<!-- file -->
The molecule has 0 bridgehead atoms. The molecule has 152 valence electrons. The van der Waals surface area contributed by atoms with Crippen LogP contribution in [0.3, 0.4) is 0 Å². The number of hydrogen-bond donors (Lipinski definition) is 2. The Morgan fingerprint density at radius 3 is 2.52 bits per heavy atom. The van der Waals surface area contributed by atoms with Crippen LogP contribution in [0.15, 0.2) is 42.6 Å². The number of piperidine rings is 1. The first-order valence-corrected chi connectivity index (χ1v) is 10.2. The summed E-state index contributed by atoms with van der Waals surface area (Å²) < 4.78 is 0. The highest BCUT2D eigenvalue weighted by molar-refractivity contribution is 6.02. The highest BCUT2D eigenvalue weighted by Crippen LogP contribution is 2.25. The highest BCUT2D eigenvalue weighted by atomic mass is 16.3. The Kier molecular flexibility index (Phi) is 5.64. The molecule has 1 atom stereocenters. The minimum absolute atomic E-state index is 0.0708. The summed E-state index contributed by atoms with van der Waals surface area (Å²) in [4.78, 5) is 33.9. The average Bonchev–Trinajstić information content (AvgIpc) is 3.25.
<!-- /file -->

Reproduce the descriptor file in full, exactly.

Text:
The molecule has 0 bridgehead atoms. The molecule has 152 valence electrons. The van der Waals surface area contributed by atoms with Crippen LogP contribution in [0.3, 0.4) is 0 Å². The number of hydrogen-bond donors (Lipinski definition) is 2. The Morgan fingerprint density at radius 3 is 2.52 bits per heavy atom. The van der Waals surface area contributed by atoms with Crippen LogP contribution in [0.15, 0.2) is 42.6 Å². The number of piperidine rings is 1. The first-order valence-corrected chi connectivity index (χ1v) is 10.2. The summed E-state index contributed by atoms with van der Waals surface area (Å²) < 4.78 is 0. The highest BCUT2D eigenvalue weighted by molar-refractivity contribution is 6.02. The highest BCUT2D eigenvalue weighted by Crippen LogP contribution is 2.25. The highest BCUT2D eigenvalue weighted by atomic mass is 16.3. The Kier molecular flexibility index (Phi) is 5.64. The molecule has 1 atom stereocenters. The minimum absolute atomic E-state index is 0.0708. The summed E-state index contributed by atoms with van der Waals surface area (Å²) in [4.78, 5) is 33.9. The average Bonchev–Trinajstić information content (AvgIpc) is 3.25.